Prisoners are persons whom most of us would rather not think about. Banished from everyday sight, they exist in a shadow world that only dimly enters our awareness. They are members of a "total institution" that controls their daily existence in a way that few of us can imagine. "[P]rison is a complex of physical arrangements and of measures, all wholly governmental, all wholly performed by agents of government, which determine the total existence of certain human beings (except perhaps in the realm of the spirit, and inevitably there as well) from sundown to sundown, sleeping, walking, speaking, silent, working, playing, viewing, eating, voiding, reading, alone, with others. . . ." It is thus easy to think of prisoners as members of a separate netherworld, driven by its own demands, ordered by its own customs, ruled by those whose claim to power rests on raw necessity. -- Justice William Brennan, dissenting in O’Lone v. Estate of Shabazz, 482 U.S. 342, 354-55 (1987).

Wednesday, April 1, 2009

Charges Against Stevens Dropped

Last November in the following post:

I mentioned that there was significant prosecutorial misconduct in the case of Ted Stevens, the 85-year long time Sentator from Alaska who lost his bid for re-election last Nov in light of his conviction for lying on federal disclosure forms.

I expressed hope that he would win his appeal. As it turns out, it didn't even make it that far.

Today's NY Times article,

In a stunning development, Justice Department lawyers told a federal court that they had discovered a new instance of prosecutorial misconduct in the case and asked that the convictions be voided. There would be no new trial in the case.

Now some may say, "See the system works. Mr. Stevens has been exonerated."

But think about it. Mr Stevens, a distinguished Senator of 40 years (longest serving Republican in history), had his life's work and reputation ruined by a misguided prosecution. He has endured an invasive and embarrassing criminal prosecution, the threat of imprisonment, and millions of dollars in legal expenses (which he does not recover) for conduct that was not illegal.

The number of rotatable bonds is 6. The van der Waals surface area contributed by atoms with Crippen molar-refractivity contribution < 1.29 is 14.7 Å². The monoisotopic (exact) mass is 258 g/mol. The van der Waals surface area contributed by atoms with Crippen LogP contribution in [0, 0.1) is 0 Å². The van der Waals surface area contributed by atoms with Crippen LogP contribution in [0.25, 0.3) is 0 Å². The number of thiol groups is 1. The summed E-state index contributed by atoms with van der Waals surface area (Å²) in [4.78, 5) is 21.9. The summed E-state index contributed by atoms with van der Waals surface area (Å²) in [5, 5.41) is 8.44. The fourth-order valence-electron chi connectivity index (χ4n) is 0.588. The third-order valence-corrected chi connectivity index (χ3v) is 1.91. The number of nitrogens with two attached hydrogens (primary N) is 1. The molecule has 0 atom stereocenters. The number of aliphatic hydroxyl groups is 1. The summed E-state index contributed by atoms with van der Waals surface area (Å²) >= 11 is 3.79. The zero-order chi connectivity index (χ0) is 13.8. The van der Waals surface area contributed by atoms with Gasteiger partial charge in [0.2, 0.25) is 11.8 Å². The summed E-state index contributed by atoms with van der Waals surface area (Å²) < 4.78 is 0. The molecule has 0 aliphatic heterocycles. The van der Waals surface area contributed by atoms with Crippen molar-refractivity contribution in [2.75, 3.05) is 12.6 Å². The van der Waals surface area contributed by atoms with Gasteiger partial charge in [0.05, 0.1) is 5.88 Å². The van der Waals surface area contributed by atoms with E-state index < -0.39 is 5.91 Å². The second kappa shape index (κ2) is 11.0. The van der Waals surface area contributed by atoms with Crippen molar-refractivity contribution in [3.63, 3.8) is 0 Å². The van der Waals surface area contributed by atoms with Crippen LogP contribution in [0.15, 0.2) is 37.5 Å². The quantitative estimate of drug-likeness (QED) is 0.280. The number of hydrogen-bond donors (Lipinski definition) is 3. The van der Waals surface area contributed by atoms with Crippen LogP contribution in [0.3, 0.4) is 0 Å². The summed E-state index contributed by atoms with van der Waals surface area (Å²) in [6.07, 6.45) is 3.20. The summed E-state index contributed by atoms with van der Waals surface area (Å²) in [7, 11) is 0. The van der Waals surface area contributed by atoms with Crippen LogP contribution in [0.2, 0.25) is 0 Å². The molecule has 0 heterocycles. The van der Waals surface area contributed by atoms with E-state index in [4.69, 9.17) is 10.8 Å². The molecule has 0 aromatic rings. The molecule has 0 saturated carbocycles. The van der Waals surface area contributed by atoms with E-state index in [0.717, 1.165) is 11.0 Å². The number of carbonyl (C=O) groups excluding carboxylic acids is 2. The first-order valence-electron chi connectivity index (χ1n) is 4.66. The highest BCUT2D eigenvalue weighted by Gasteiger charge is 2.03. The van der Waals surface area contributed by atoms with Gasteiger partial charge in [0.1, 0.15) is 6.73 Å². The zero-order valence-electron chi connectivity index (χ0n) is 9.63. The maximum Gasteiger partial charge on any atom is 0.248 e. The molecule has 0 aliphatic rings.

(Some may say that his conduct WAS illegal but the prosecution just bungled the case and he got off on a technicality but as I read the article, the prosecution willfully distorted the testimony of the key witness who had in earlier interviews provided exculpatory testimony that indicated that Mr Stevens did not know what the prosecution alleged he did. I think he was completely innocent from the outset and the prosecution knew it.)

When you are the subject of a federal investigation and subsequent prosecution, you have already lost. It doesn't matter whether you are acquitted or not -- you have lost. There is no such thing as "winning" a federal case.... you either lose big (conviction and prison) or lose small (acquittal but bankruptcy and loss of reputation).

Fortunately, while small consolation to Mr. Stevens, "it appeared that the prosecutors who tried Mr. Stevens on ethics charges would themselves now face ethics charges."

Hmmm..... we'll see.


See this post at the Sentencing Law and Policy Blog:

My real-world translation [of the Attorney General's official statement]: "Though I have concluded we secured a constitutionally tainted conviction in the course of ruining Senator Stevens' career and legacy, I won't admit that any lawyers did anything wrong and I hope that by dropping this whole matter nobody will consider what this case reveals about our federal criminal justice system."

Though I am not a tort law or Bivens specialist, I cannot help but think about whether Senator Stevens might have a viable civil law claim for damages as a result of all the economic harm he has suffered as a result of his constitutionally tainted prosecution and conviction. At the very least, I would hope the feds might pick up some of his post-conviction legal bills.



Anonymous said...

Brenda Morris needs to get what she wanted Stevens to get. They need to comb through every one of her cases and see what she did. She was trying to get herself into a place where she could run for office as being "tuff" on crime.

You ~know~ she was toasting and drinking champagne when she won the conviction-- I hope she gets Time and fines and the public humiliation that she caused others.

I know-- it probably won't happen. Grisham needs to write a book as if it could.

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